Ottawa gunman ‘identified’ as recent Muslim convert, high-risk traveler

A tactical vehicle leaves the security perimeter on Wellington Street, just a couple blocks away from Parliament Hill, on October 22, 2014 in Ottawa, Canada.(AFP Photo / Mike Carroccetto)
While the name of the Ottawa gunman is yet to be announced, a number of officials told numerous media that the shooter is believed to be Michael Zehaf-Bibeau, a recent Muslim convert, allegedly designated as a high-risk traveler.

Michael Zehaf-Bibeau was born in Quebec as Michael Joseph Hall north of Montreal, two US officials told Reuters, claiming that American law enforcement agencies have been advised that the attacker recently converted to Islam.

AP sources also identified the man to be Zehaf-Bibeau. A Twitter account associated with Islamic State militants tweeted a photo they identified as the Ottawa shooter. The Globe and Mail reports that the shooter was designated a “high-risk traveler” by the Canadian authorities with his passport seized.

Montreal-based reporter Domenic Fazioli claims that Zehaf-Bibeau appears three times in Montreal's court database. Allegedly the recent convert was arrested five times, three times for drug possession and twice for violating parole conditions. His name also appears in Vancouver's court database on charges of robbery and making threats.

“I am not able to confirm that this is the same person responsible for the events in Ottawa,” Const. Brian Montague said. “Confirmation on suspect identity and information would have to come from the Ottawa Police Service or the RCMP... Due to the ongoing investigation, there is little information we can share at this time.”

Whether Zehaf-Bibeau was the only attacker that killed 24-year-old Nathan Cirillo and wounded at least 2 others is still unknown. Earlier Ottawa police spokesman Chuck Benoit said two or three gunmen were believed to be involved in the attacks, but at a press conference officials declined to comment on the possible number of shooters.


The news of the shooting broke at 9:52 am local time when the gunman killed a soldier at the National War Memorial before reportedly proceeding to the Parliament Hill's Center Block where he was shot dead by a 58-year-old sergeant Kevin Vickers.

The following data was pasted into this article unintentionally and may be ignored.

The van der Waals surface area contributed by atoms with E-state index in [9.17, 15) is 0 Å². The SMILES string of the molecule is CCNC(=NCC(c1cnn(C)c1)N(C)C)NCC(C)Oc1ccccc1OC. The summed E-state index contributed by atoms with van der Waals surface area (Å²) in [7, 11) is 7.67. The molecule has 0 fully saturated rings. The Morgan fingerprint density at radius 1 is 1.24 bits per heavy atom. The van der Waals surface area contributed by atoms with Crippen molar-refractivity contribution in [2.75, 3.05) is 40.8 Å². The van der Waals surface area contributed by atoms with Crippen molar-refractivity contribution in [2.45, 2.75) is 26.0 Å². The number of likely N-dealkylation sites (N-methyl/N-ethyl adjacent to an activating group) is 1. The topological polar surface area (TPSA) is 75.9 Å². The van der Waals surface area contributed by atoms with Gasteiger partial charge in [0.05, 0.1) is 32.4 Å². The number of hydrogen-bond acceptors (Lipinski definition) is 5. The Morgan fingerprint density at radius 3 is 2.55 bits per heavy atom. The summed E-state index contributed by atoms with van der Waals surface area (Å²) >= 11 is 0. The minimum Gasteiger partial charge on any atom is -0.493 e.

“I looked out the window and saw a shooter, a man dressed all in black with a kerchief over his nose and mouth and something over his head as well, holding a rifle and shooting an honor guard in front of the cenotaph point-blank, twice,” Zobl told the Canadian Press news agency. “The honor guard dropped to the ground, and the shooter kind of raised his arms in triumph holding the rifle.”

The safety perimeter in the downtown core was lifted at 8:30 pm while Parliament Hill remains off limits to the public.

The attack on the Parliament in Ottawa comes two days after another recent convert to Islam, 25-year-old Martin Couture-Rouleau ran over a soldier and injured another with his car before being shot to death by police.

Couture-Rouleau was allegedly a supporter of Islamic State. On Tuesday, RCMP Commissioner Bob Paulson said Rouleau also had his passport revoked as he was one of the 90 people being looked at in an ongoing national security probe as he was attempting to travel to Syria.

OP-EDGE:‘Ottawa shooting shouldn’t be used as pretext for stripping away more civil liberties'

Addressing the nation from an undisclosed location on Wednesday evening, Canadian Prime Minister Stephen Harper said the country will never be intimidated by something like the two outrageous attacks this week.

“We will not be intimidated. Canada will never be intimidated,” Harper said, adding that quite the opposite this will “lead us to strengthen our resolve and redouble our efforts – and those of our national security agencies – to take all necessary steps to identify and counter threats and keep Canada safe here at home.”

Last Friday, the terrorism threat level in Canada was quietly elevated from low to medium for the first time since August 13, 2010, according to an internal document obtained by Global News.

“Intelligence indicates that an individual or group within Canada or abroad has the intent and capability to commit an act of terrorism. [Integrated Terrorism Assessment Centre] ITAC assesses that a violent act of terrorism could occur,” the document says.

The document warns that “self-directed extremists” inspired by the Islamic State are most likely to attack Canada through “small cells or as lone actors to carry out simple, small-scale attacks.” Authorities believe that some 130 Canadians are currently abroad supporting terrorism, including more than 30 in Iraq and Syria. At least 80 Canadians are believed to be back on home soil after visiting conflict zones, it says.